The destruction of Gaza’s universities

12 May 2024
Robin Laycock
A man rides his bike past the destroyed Al Aqsa University in Gaza city in February PHOTO: AFP

The spread of pro-Palestine encampments at universities across the US, and now across nearly a dozen Australian universities, is an electrifying example of peaceful civil disobedience. It is the only decent response to the videos of Palestinian children sitting in blood-soaked clothes, confused, and trembling in shock that confront us every time we turn on the news.

As a long-time activist with the university staff union, the National Tertiary Education Union, it has been so heartening to see students challenging the universities’ links with Israel in this way, in particular the extensive weapons research that takes place on our campuses and directly contributes to the deaths of Palestinians.

But there is another very compelling reason why those of us working and studying on campuses have an obligation to show solidarity with Palestine and oppose Israel’s genocide: because Israel is systematically destroying the education system in Gaza.

Israel’s targeting of hospitals has been well documented, and rightly so. The destruction of electricity works, water treatment facilities and food production has also received some attention—again rightly, because it poses an immediate risk to survival.

But the destruction of libraries, museums, schools and universities is also an important element of genocide. Israel’s bombing of education facilities, along with the murder or more than 5,400 students and 260 teachers, and the assassination of academics and scientists, is a deliberate effort to systematically destroy the entire Gazan education system.

This action has been described as scholasticide, a term coined following the 2009 war on Gaza. Within the first few days of the 2009 assault, Israel had bombed the Islamic University.

During the current war, twelve of the sixteen university and higher education campuses in Gaza have been severely or moderately damaged. At least four have been completely destroyed. None of Gaza’s 88,000 university students have been able to attend classes since the war began, and more than 500 international scholarship recipients have been unable to leave Gaza to pursue their studies according to the Euro-Med Monitor. In March, the International Monetary Fund estimated that 70 percent of Gaza’s colleges and universities had been destroyed.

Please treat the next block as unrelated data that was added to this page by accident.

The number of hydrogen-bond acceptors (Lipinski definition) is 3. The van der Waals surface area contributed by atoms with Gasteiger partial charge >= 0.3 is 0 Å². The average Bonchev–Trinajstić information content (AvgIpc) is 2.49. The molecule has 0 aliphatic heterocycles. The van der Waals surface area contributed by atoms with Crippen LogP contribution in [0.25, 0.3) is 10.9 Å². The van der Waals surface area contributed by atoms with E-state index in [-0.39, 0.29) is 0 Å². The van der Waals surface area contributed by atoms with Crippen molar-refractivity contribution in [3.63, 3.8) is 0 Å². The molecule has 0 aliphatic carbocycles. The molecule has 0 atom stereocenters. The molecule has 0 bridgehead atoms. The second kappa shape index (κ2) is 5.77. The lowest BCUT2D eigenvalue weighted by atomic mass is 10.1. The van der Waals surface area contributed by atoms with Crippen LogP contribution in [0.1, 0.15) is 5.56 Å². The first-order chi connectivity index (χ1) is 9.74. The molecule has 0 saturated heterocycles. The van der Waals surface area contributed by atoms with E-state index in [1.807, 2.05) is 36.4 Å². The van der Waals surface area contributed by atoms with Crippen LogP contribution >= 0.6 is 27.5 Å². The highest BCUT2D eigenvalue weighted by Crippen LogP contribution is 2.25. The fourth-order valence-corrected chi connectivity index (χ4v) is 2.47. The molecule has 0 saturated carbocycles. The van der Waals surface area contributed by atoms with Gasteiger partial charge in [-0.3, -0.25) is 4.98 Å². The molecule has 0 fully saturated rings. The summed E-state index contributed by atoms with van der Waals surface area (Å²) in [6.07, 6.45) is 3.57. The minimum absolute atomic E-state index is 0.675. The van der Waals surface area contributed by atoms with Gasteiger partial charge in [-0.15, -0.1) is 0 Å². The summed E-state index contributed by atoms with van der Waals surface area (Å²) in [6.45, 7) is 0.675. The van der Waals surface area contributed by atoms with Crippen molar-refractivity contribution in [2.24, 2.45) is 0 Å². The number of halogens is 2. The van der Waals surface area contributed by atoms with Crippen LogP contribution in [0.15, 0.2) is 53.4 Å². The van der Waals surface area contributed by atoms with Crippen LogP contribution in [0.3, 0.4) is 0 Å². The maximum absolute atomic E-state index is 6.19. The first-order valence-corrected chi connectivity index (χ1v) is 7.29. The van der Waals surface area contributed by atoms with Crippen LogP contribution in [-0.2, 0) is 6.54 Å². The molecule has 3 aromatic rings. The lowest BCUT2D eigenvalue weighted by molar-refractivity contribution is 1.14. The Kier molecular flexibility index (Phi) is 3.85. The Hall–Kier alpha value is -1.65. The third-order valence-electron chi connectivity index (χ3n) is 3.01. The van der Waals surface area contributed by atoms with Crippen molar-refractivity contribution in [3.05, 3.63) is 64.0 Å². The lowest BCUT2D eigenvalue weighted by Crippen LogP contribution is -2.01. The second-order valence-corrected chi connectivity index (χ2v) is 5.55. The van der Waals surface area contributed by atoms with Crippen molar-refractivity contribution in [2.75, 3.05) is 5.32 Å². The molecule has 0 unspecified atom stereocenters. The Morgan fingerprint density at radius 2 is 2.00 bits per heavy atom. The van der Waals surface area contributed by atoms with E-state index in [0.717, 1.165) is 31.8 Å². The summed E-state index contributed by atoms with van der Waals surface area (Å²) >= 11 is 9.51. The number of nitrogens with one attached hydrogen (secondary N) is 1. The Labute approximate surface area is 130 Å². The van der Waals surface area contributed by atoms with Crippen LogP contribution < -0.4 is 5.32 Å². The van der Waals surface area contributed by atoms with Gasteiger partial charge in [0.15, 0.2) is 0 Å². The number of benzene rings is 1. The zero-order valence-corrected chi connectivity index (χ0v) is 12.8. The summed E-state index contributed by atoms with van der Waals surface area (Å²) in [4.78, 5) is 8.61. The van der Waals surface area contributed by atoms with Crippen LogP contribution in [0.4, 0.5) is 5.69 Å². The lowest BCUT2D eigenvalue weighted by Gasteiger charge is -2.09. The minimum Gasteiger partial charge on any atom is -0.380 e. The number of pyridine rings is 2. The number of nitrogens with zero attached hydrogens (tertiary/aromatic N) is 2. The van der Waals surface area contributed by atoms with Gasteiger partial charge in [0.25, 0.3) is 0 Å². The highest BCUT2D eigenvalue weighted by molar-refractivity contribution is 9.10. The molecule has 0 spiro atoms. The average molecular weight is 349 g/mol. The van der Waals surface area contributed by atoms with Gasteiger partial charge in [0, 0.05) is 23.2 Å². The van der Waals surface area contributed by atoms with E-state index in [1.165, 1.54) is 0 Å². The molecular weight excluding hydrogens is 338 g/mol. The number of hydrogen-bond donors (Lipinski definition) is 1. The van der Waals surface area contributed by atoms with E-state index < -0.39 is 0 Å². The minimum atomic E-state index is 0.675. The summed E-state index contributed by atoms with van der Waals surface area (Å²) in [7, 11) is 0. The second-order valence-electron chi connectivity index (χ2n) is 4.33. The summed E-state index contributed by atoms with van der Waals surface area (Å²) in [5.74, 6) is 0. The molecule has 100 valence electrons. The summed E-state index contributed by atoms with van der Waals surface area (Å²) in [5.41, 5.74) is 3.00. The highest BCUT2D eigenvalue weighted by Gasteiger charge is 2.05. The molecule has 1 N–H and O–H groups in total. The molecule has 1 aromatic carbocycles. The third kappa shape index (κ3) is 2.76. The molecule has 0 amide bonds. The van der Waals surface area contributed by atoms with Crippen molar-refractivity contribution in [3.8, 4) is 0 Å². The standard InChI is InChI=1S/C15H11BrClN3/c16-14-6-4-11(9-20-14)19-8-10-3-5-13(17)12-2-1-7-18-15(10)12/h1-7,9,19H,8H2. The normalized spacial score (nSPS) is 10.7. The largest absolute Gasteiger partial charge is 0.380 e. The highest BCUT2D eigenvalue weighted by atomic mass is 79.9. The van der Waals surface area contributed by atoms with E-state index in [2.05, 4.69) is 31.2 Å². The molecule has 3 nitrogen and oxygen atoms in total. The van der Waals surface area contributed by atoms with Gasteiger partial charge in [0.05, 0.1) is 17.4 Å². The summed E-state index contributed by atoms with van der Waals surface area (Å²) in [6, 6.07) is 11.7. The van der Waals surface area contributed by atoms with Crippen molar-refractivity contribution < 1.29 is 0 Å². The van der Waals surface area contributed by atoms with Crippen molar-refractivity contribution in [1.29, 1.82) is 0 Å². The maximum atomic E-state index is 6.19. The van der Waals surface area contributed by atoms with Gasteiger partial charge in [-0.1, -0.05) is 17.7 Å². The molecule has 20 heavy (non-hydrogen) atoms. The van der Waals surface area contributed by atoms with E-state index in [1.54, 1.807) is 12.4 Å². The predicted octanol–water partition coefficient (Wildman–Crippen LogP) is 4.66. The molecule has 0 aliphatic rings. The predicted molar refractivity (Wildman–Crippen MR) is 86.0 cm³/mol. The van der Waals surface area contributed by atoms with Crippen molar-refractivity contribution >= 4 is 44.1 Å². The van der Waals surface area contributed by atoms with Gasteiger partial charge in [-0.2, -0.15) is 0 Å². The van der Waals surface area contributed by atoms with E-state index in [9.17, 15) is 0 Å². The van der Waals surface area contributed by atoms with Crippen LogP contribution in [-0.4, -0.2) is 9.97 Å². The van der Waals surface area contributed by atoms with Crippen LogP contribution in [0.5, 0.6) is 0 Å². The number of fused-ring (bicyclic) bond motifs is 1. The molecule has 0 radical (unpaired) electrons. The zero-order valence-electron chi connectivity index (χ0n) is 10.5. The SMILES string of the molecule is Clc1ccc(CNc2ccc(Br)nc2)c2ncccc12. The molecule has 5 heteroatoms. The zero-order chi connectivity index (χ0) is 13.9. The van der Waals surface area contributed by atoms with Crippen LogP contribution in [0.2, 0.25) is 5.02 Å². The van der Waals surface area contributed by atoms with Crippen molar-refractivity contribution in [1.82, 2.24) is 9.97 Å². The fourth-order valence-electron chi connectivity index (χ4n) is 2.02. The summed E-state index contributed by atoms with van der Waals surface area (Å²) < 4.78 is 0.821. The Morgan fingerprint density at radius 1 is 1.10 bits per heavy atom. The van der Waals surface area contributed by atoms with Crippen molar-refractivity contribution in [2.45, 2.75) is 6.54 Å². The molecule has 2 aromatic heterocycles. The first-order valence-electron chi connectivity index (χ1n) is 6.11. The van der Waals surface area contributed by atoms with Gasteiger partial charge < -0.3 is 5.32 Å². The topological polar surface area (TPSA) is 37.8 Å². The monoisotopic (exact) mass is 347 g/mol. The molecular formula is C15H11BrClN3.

In a brazen act of destruction, on 17 January Israel annihilated Al-Israa University. Israeli defence forces had already taken over and occupied the campus for 70 days, using it as an operational base and a detention facility. But then the IDF laid out over 300 mines and demolished the entire university, like a controlled detonation of a condemned building.

According to the Euro-Med Monitor, Al-Aqsa University in Gaza City was targeted on 6 February, resulting in two buildings being completely destroyed and others severely damaged. The main headquarters of Al-Azhar University and most of the Islamic University, also in Gaza City, were similarly destroyed by airstrikes last October and November.

It has not just been universities under fire. Nearly 90 percent of Gaza’s approximately 737 primary and secondary schools have sustained significant damage or been destroyed.

This is an obscene picture, particularly considering the disproportionately young population of Gaza. More than half of the 2.1 million people living in Gaza are under 20, while nearly 40 percent are of school age.

Chillingly, Israeli soldiers have found joy in the wanton destruction. Videos have surfaced showing Israeli forces cheering after bombing various schools, including an UNRWA school in northern Gaza.

Targeted bombing of schools and universities is of course part of the collective punishment that Israel has pursued in Gaza during this war and has been meting out to Palestinians in Gaza and the West Bank for more than seven decades. Targeting intellectuals and writers has also been a long-term Israeli strategy.

Palestinians have a particularly strong affinity for education and learning. They have extraordinarily high rates of literacy, despite the terrible conditions Israel imposes on them, and education and culture have long been a vital part of Palestinian resistance. Which is why it’s so disastrous that all Gaza’s schools have been closed since the Israeli offensive began last October. While survival is clearly the first concern, children are less likely to return to school the longer they have been kept away. Instability and lack of routine, not to mention the trauma of witnessing a war, will present significant challenges in the future for the Gazan children who survive.

Wiping out schools and universities is part of the project of destroying the Palestinian people. In this sense, it’s an abomination that most universities around the world have failed to condemn the destruction of Gaza’s education system, or the genocide that campaign is a part of. Instead, university administrations accuse the student protests of being disruptive or “violent”, and continue to do business with the companies and Israeli institutions that make this war possible.

For this reason, the now-global uprising of students occupying their campuses and sending solidarity to Gaza is a vital and inspiring development that all of us should support.

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